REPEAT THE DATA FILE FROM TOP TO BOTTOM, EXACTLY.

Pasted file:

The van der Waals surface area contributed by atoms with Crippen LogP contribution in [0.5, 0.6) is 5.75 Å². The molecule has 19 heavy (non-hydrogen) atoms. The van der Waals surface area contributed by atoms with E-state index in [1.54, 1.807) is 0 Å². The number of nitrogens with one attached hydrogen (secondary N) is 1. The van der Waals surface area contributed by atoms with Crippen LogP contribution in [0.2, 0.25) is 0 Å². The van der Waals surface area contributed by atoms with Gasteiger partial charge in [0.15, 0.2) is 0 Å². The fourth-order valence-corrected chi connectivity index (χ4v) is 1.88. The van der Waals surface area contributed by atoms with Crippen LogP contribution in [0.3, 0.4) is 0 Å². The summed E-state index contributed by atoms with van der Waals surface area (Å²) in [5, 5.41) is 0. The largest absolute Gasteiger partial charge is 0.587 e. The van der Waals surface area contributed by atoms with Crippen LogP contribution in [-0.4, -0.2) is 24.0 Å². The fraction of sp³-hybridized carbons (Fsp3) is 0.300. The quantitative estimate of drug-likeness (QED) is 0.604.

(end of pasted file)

The van der Waals surface area contributed by atoms with Crippen LogP contribution in [0.5, 0.6) is 5.75 Å². The molecule has 19 heavy (non-hydrogen) atoms. The van der Waals surface area contributed by atoms with E-state index in [1.54, 1.807) is 0 Å². The number of nitrogens with one attached hydrogen (secondary N) is 1. The van der Waals surface area contributed by atoms with Crippen LogP contribution in [0.2, 0.25) is 0 Å². The van der Waals surface area contributed by atoms with Gasteiger partial charge in [0.15, 0.2) is 0 Å². The fourth-order valence-corrected chi connectivity index (χ4v) is 1.88. The van der Waals surface area contributed by atoms with Crippen LogP contribution in [0.3, 0.4) is 0 Å². The summed E-state index contributed by atoms with van der Waals surface area (Å²) in [5, 5.41) is 0. The largest absolute Gasteiger partial charge is 0.587 e. The van der Waals surface area contributed by atoms with Crippen LogP contribution in [-0.4, -0.2) is 24.0 Å². The fraction of sp³-hybridized carbons (Fsp3) is 0.300. The quantitative estimate of drug-likeness (QED) is 0.604.